Similarly, if I cannot accomplish it in the Liturgical Commission, I will try to get on the floor of Convention legislation requiring that "supplemental liturgical material" include the 1928 prayer book. If that fails I will seek to begin in 2003 the process of constitutional modification that will permit the use of any prayer book adopted by this Church since its first book of 1789.
SECOND, regarding the particular ministry of the Diocese of Bethlehem to the Episcopal Church.
We like to consider our diocese "community-based, not issue-driven," and I think that history bears out that self-assessment. I therefore have decided to share the hospitality and openness that we enjoy with those who consider themselves marginalized by changes that have taken place in the Church. You know that I do not qualify for membership in the Episcopal Synod of America. However, without reservation, I regard them as sisters and brothers in Christ, fully members of the Episcopal Church, who have more in common with me than otherwise. They are not to be patronized as backward or unenlightened: Convention has made it clear that the positions they hold are to be protected as legitimate theological stands. I have accordingly given permission to two bishops associated with ESA to enter this diocese to preach and celebrate the sacraments at any time. I understand myself to be creating something like a "city of refuge" for those who, for whatever reason, find it desirable to worship with like-minded bishops, just as Bethlehem is already a safe place for people of other points of view.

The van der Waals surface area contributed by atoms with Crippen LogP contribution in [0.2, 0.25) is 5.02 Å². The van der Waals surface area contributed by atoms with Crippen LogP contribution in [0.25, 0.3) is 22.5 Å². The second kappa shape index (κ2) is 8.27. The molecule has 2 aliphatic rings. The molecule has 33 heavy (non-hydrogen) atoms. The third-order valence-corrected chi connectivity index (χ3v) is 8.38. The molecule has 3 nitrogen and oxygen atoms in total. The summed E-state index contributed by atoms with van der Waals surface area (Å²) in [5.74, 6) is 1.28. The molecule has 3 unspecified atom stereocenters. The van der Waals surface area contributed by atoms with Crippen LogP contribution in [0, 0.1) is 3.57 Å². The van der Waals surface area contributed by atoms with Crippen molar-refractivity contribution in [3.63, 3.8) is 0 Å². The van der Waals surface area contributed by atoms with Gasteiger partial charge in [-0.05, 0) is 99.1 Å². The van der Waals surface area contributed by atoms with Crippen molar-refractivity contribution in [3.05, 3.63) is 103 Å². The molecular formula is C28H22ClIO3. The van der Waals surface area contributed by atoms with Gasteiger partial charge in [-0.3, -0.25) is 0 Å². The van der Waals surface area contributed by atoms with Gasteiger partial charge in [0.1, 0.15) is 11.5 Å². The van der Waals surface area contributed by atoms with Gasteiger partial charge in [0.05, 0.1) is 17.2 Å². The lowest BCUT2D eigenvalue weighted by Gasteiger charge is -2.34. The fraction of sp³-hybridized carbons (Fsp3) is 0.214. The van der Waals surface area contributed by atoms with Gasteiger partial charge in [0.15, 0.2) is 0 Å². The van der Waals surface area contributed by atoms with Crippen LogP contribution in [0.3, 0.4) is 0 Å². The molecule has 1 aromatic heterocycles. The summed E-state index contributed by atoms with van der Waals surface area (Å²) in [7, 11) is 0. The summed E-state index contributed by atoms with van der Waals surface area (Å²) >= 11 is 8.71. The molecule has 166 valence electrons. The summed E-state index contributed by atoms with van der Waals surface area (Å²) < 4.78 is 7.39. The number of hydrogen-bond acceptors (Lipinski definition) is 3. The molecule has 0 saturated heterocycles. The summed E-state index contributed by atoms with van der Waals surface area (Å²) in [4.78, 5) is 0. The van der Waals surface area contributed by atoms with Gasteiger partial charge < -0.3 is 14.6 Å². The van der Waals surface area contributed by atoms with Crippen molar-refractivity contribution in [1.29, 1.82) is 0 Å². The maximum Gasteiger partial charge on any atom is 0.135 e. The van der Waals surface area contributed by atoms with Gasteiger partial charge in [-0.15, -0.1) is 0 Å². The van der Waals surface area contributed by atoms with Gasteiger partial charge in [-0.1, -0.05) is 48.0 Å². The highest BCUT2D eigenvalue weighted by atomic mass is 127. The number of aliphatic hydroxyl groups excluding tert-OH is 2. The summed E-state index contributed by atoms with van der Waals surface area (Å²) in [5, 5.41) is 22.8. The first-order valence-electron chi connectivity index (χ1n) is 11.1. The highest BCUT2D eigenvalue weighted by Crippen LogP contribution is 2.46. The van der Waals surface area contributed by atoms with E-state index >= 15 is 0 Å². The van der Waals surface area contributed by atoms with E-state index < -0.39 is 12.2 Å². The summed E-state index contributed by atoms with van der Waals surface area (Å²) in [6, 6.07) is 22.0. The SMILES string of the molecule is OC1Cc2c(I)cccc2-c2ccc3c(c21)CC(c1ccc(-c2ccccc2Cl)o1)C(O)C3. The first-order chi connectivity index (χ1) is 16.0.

It is important for me to make sure that you know that no person or organization solicited me on this matter, but that the offer came from my own reflection, prayer and struggle to be faithful to the gospel of Christ.
It is possible that people from several neighboring dioceses would attend events at which these ESA bishops preside. However, my action will most directly affect the Diocese of Pennsylvania, where a long-standing dispute between some ESA parishes and the diocesan leadership has come to a kind of impasse now that the "flying bishops" are no longer permitted in Pennsylvania. I can take absolutely no public position on the rights and wrongs of the positions and strategies adopted by the Bishop of Pennsylvania and the rectors and vestries of the ESA parishes, as I may be called upon to help adjudicate it. I have nonetheless struggled in my own conscience with the plight of those people, particularly children, who have no power in this situation, and who are in danger of becoming something like hostages in an ecclesiastical stand-off.